The Minister was gleeful in his misinterpretation of what I said. In the clause 1 stand part debate, I said that the Government did not have majority support among the British electorate. In fact, they do not have majority support among the London electorate either. I pay tribute to the hon. Member for Croydon, South, who went to collect the Library research note detailing the results and analysis of the general election. Page 8 shows the share of the vote cast for major parties by standard region—Conservatives 31.2 per cent; Labour 49.5 per cent. I knew that it was close. I was almost deceived by the Minister's suggestion that it was close on the Government's side of the argument, but it was not.

Of course, the Government get the majority of seats in the House because of our silly electoral system, but they do not have majority support among voters in the country, despite the fact that they think that they have a divine right—well, no, I do not really think that they think that. I was getting carried away with the argument, and I withdraw that remark. However, there is a danger that some people think that the Government have huge public support because of opinion poll ratings. In fact, they had the support of fewer than half the electors who voted throughout Britain and fewer than half the electors who voted in London. It would be even less than that as a percentage of the total electorate, given the number of people who did not vote.

I hope that the Government will, possibly uncharacteristically, be modest about the mandate with which they come to the Committee. I hope that they will accept our argument that we could do better in relation to the referendum and better than the question on the ballot paper.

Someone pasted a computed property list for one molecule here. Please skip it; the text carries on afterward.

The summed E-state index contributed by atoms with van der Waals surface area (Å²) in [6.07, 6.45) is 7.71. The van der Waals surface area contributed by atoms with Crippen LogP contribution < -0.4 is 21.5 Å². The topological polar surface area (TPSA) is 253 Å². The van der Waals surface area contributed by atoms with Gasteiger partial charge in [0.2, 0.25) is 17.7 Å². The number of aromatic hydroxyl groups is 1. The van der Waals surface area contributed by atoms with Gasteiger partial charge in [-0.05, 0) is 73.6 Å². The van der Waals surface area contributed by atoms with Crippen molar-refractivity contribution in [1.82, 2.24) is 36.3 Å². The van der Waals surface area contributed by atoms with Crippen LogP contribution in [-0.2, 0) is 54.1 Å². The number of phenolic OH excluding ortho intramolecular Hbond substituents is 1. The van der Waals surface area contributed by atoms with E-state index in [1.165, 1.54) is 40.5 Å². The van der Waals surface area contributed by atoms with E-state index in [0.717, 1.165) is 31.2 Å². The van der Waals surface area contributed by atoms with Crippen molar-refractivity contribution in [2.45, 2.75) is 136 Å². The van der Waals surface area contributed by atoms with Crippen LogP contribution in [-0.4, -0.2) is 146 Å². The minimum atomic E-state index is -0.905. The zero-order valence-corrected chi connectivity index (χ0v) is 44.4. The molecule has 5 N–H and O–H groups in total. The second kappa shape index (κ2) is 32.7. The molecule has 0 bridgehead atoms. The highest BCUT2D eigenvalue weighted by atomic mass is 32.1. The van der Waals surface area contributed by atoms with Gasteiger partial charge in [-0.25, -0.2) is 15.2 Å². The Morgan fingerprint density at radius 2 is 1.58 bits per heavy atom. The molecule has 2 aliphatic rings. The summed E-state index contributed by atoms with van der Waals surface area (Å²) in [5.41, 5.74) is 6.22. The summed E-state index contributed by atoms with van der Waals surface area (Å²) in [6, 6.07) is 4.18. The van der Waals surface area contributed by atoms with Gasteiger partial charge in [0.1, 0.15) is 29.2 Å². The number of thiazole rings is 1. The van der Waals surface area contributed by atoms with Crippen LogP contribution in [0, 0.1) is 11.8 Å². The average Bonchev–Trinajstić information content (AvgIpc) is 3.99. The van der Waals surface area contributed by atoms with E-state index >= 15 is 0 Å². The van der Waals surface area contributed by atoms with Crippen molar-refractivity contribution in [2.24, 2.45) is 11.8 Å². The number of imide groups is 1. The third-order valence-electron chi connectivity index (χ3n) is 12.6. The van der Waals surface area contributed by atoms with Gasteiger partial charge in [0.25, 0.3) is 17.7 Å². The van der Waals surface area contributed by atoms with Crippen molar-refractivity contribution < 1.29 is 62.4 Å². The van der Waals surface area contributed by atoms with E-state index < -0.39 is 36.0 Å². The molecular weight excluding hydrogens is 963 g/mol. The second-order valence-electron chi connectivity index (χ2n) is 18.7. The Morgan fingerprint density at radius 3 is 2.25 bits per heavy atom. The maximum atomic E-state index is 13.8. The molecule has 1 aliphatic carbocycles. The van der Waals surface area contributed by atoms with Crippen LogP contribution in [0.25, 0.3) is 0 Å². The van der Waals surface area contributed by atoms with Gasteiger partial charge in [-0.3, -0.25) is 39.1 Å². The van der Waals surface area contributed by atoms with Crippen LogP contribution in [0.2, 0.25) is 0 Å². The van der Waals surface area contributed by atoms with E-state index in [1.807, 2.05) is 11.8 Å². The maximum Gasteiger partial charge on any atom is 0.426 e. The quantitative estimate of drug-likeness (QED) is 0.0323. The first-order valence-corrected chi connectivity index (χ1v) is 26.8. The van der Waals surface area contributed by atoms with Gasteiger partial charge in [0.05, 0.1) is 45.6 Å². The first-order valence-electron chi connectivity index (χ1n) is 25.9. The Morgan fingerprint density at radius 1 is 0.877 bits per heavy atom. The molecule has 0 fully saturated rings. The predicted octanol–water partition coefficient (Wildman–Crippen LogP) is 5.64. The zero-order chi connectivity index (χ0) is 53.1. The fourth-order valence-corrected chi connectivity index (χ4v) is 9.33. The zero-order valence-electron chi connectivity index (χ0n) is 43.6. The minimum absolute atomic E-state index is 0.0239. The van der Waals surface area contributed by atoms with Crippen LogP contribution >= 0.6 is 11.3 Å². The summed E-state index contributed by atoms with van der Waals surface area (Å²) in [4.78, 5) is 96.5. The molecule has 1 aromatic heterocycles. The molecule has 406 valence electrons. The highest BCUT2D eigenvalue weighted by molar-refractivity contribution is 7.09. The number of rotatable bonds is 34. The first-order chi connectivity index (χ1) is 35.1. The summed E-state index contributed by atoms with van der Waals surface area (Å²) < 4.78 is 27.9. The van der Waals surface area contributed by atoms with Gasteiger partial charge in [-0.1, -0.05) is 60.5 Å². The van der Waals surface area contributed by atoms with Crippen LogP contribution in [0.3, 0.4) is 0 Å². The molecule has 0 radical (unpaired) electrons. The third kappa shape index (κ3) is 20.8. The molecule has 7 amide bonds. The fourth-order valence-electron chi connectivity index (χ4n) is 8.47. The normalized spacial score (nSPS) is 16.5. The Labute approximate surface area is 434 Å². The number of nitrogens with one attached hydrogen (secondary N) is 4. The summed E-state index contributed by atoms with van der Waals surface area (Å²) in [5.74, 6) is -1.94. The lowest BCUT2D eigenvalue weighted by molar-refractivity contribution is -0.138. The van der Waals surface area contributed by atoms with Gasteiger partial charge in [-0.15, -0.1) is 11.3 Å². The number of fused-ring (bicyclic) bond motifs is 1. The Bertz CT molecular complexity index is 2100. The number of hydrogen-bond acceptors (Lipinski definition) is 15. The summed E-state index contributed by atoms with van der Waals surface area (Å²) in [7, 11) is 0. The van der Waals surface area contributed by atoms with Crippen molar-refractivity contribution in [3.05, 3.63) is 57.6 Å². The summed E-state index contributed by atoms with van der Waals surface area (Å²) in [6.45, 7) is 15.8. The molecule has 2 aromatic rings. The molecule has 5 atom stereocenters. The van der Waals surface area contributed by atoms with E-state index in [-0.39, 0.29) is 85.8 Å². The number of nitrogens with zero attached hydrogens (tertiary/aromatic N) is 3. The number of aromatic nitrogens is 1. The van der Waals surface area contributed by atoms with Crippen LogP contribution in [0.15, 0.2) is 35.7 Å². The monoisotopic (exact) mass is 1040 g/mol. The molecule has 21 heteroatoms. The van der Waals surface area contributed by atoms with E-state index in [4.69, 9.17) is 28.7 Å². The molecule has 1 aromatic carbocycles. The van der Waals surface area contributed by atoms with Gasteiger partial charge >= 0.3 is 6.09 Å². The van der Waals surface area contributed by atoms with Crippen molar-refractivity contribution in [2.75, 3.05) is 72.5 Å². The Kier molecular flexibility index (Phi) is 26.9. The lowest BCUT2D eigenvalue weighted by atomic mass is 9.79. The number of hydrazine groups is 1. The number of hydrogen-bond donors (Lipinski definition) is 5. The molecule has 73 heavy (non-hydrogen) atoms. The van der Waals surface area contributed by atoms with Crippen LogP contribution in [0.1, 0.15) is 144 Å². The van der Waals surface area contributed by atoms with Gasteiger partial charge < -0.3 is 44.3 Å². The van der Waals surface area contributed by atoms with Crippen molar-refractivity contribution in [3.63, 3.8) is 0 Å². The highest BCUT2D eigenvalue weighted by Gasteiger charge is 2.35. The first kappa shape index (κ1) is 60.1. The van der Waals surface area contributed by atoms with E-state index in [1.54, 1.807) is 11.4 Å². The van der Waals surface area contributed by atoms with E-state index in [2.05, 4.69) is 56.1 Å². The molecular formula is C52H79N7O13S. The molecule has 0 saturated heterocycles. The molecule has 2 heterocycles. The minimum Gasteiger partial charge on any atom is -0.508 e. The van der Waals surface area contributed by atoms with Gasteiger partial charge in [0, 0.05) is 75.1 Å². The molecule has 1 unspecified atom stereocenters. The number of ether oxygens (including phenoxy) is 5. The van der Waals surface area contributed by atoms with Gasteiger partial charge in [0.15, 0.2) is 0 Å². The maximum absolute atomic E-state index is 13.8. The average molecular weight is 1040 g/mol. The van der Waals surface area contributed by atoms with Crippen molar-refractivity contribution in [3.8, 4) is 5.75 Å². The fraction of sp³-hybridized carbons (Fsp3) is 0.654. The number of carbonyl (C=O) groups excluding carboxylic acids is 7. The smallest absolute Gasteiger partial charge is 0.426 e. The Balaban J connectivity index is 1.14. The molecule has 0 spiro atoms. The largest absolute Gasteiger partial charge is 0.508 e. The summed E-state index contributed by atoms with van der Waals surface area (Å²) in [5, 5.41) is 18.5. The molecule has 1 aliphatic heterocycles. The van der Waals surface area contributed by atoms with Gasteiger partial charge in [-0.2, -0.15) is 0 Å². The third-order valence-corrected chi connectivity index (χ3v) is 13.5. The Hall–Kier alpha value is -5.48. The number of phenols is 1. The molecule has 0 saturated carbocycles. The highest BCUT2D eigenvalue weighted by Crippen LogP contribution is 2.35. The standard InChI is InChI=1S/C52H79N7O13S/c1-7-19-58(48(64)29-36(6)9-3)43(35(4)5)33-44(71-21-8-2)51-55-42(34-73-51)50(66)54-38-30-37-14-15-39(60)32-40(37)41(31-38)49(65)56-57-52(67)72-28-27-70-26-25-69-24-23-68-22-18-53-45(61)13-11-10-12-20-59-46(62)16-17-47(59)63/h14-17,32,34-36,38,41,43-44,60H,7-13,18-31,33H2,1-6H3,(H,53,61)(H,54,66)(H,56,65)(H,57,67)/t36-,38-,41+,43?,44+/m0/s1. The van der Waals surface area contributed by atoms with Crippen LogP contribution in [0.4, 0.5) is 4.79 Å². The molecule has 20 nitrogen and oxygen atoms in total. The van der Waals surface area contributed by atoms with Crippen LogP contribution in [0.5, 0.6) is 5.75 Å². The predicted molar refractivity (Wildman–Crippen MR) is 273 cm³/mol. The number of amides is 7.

I read out—I could see that it was to the delight of Labour Members—the submissions from Labour party members, branches, constituencies, regions and Members of the European Parliament, whose overwhelming view was not contradicted. I did not hear the Labour party rebutting that and saying what a wonderful set of proposals these were.

While we were voting, I chatted to my assistants, who were diligent workers in Marsham street library on Friday afternoon. I asked them whether what the Minister had said about the overwhelming response being supportive of the Government's proposals was right. I concede that I have not looked at the responses, but three people went on my behalf to do so on Friday afternoon. They were keen to be there first when that library door was opened. In fact, they were the only people there and had the place to themselves. They told me that those submissions did not reveal overwhelming support for the Government's proposals; they revealed a number of different views, as I would have expected. This is the first proposal; it is the consultation.

By Wednesday, when we come to Report, we may get further revelations about what is in the box now that we have found the key and been able to open it. All that I know is that I could—but I am considerate by nature—delight the House by regaling the Minister and his colleagues with the views of Labour party members not only on whether there should be a directly elected mayor, but on what the ballot paper should say. Almost without exception, all the Labour party submissions from which I quoted in my speech on clause 1 stand part—I have them all with me—argue for more than one question. They argue that because they believe that the electors should decide.

I pay tribute to members of the Labour party, the Conservative party and my party for saying, "Look, we will have a different party position on this and come to different views after our party deliberations, but there is a variety of views in London."

I ask hon. Members to give us an opportunity to look again at the wording on the ballot paper; to look, above all, at the proposal that there should be only one question; and to look at what hon. Members from both sides, including the right hon. Member for Cities of London and Westminster (Mr. Brooke), believe is the key question— whether to go for the constitutional innovation of a directly elected mayor. I am not saying that it should not happen; I am not saying that it is nonsense, but it is a constitutional innovation. For heavens sake, let Londoners vote on whether they want it, and the only way to do that is to allow more than one question.

I hope that we shall vote to remove the question currently proposed, to delete the schedule and to allow us to reach agreement on two questions that will enable Londoners— not this place, certainly not the Government—to decide.